PHP is a programming language, Ruby on Rails is a programming framework written in Ruby. You would be better comparing PHP with Ruby or something like CakePHP with Ruby on Rails to get a similar comparison.
You would be able to do virtually anything in Ruby that you can do in PHP, there would be very little (dare I say nothing?) you could do in one that you couldn't do in the other.
I'd advise taking a look as both of the languages and having a play around with them to see which you like and get on with the best. They have very different philosophies and ways of working and you may find you get on better with one that the other. Ruby has a much more engrained philosophy of testing and test/behaviour driven development which is not as prominent in the PHP community if that's a consideration.
I've personally used both extensively for many years however I now only code in Ruby because I much prefer it and get far more enjoyment out of coding in the language.
As said before in this thread, comparing a programming language to a framework is comparing apples to oranges.
CakePHP is the base comparison to Ruby on Rails (in fact, cakePHP founders say they developed it to be a direct port of RoR to PHP).
So, that said, any framework will have advantages over the straight programming language because common tasks (such as Database interfaction, templating, mail, etc) are already created in modules for you to implement. However, it also results in several unknown limitations that you need to be aware of. CakePHP and RoR both use ORM, and if you're not careful in how you implement something, you can end up using a lot (A LOT) of extra memory in your application that you don't need to, or end up with nested foreach loops that slow your entire app down.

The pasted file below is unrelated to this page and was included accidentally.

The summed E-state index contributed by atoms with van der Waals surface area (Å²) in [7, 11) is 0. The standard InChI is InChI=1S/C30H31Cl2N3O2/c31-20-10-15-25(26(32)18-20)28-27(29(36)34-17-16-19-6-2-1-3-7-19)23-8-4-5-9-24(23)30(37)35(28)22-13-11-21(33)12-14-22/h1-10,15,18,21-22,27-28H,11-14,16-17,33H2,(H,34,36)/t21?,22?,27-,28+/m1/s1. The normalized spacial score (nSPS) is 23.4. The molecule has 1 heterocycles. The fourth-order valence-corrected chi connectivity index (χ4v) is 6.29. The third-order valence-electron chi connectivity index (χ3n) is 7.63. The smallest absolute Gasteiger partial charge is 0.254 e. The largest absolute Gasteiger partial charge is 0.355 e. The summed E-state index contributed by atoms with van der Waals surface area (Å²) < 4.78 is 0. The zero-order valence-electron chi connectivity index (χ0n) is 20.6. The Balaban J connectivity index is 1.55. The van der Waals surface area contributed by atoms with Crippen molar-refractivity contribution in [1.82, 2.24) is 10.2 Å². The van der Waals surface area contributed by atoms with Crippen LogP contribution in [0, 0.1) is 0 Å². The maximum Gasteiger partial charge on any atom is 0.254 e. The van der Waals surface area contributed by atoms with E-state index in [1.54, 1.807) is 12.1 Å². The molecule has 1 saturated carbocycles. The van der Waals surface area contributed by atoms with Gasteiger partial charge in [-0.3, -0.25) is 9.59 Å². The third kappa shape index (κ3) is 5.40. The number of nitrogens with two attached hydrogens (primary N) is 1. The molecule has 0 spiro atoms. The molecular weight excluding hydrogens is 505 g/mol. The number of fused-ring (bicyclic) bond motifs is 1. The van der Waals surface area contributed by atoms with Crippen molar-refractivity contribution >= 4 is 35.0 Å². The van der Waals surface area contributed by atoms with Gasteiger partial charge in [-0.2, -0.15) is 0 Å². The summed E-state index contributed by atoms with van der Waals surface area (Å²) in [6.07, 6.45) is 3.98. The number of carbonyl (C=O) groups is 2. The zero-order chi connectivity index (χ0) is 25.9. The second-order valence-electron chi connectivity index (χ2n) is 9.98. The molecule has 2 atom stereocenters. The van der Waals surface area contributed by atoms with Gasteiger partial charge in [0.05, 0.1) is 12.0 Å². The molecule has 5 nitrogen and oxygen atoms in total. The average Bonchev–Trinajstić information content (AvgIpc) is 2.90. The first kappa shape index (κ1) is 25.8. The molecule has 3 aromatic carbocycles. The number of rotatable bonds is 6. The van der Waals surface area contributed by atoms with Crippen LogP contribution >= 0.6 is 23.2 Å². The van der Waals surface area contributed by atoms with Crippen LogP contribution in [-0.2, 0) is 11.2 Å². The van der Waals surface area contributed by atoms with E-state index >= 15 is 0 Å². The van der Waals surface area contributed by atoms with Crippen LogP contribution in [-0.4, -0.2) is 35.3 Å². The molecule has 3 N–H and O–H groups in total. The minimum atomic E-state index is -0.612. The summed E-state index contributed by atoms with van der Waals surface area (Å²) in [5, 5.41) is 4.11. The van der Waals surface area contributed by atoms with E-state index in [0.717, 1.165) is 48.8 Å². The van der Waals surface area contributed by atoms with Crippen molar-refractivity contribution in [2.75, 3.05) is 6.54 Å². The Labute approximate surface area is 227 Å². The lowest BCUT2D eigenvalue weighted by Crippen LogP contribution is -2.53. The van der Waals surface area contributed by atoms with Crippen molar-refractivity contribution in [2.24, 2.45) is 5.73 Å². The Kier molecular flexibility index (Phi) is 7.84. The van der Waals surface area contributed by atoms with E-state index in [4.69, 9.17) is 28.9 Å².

To me, CakePHP = RoR. I haven't seen any benefit of one over the other. To me, the biggest issue is finding support / hosts that support RoR and actually know what they're doing.
I'm going through this decision making process myself. I haven't programmed for 15 years and have set myself a goal of developing a web application which earns more than £500 per month.
I've been research development technologies and am overwhelmed by the number of options.
The main thing I've found is getting unbiased comments on either PHP or Ruby on Rails is near to impossible. Most people out their seem blindly loyal to one or the other.
On first impressions it's clear that PHP is much rawer. You are able to carefully control everything and do things very well or very badly.
Ruby on Rails seems to offer a much faster development cycle due to it being a framework but you are slightly further removed from full control.
To me both have merits and I am investigating both for a while before deciding on which technology to go with.
Here's hoping no one gives me any more languages to consider!
Chris if planning on selling licences to use your application then php would be the obvious choice as there's far more hosting companies/existing sites using that technology. If planning on offering a service then ROR could be the better choice as it's a rapid development environment.
This of course doesn't take into account asp.net, coldfusion, or the myriad other options available to you.
I know this is older, but since it still comes up on Google, I'll weigh in.
If your interest in programming is in being able to build dynamic websites, and you are or plan on being a freelancer, then you want to go with PHP.
PHP runs EVERYWHERE. It's installed EVERYWHERE. There are tons of applications out there to learn from, tons of developers to ask questions to, and in general it is just a hugely popular web programming language. All of the major open source CMS all run on PHP (Drupal, Wordpress, Joomla) so as a freelancer or someone who is thinking of getting in to making websites, you will NEED to know PHP. It will come up. Period.
However, if your desire is to develop custom web-APPLICATIONS (i.e. not just websites), and if you like building tools and frameworks, and your desire is to work in a boutique agency with other like minded individuals then go with Ruby.
Ruby is more than just web programming. You can write scripts to automate your whole server like Python or Perl. It just happens to have a decent framework for Web with Ruby on Rails. Ruby is best learned slow, when you can take the time to REALLY learn the language.
I've been out of school for 3 years, and I am loving Ruby more and more, but most of my living is made with PHP.